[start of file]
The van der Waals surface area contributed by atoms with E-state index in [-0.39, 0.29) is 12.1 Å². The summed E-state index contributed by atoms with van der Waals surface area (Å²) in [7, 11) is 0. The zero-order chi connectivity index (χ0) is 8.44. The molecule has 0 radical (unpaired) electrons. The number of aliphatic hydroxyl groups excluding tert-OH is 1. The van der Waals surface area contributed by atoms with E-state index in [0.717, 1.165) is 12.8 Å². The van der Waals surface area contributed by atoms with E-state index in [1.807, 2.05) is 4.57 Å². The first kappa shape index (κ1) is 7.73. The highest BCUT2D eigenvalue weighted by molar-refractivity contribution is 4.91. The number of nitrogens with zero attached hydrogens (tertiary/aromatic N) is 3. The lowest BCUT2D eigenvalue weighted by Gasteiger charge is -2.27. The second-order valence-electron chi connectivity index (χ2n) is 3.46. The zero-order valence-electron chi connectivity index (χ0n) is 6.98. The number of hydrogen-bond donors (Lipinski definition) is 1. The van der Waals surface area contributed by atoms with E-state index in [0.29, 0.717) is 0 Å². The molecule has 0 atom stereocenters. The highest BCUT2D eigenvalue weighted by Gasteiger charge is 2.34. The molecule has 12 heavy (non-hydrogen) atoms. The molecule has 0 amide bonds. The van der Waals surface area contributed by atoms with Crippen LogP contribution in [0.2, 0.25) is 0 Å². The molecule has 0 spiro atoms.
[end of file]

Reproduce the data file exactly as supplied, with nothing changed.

The van der Waals surface area contributed by atoms with E-state index in [-0.39, 0.29) is 12.1 Å². The summed E-state index contributed by atoms with van der Waals surface area (Å²) in [7, 11) is 0. The zero-order chi connectivity index (χ0) is 8.44. The molecule has 0 radical (unpaired) electrons. The number of aliphatic hydroxyl groups excluding tert-OH is 1. The van der Waals surface area contributed by atoms with E-state index in [0.717, 1.165) is 12.8 Å². The van der Waals surface area contributed by atoms with E-state index in [1.807, 2.05) is 4.57 Å². The first kappa shape index (κ1) is 7.73. The highest BCUT2D eigenvalue weighted by molar-refractivity contribution is 4.91. The number of nitrogens with zero attached hydrogens (tertiary/aromatic N) is 3. The lowest BCUT2D eigenvalue weighted by Gasteiger charge is -2.27. The second-order valence-electron chi connectivity index (χ2n) is 3.46. The zero-order valence-electron chi connectivity index (χ0n) is 6.98. The number of hydrogen-bond donors (Lipinski definition) is 1. The van der Waals surface area contributed by atoms with E-state index in [0.29, 0.717) is 0 Å². The molecule has 0 atom stereocenters. The highest BCUT2D eigenvalue weighted by Gasteiger charge is 2.34. The molecule has 12 heavy (non-hydrogen) atoms. The molecule has 0 amide bonds. The van der Waals surface area contributed by atoms with Crippen LogP contribution in [0.2, 0.25) is 0 Å². The molecule has 0 spiro atoms.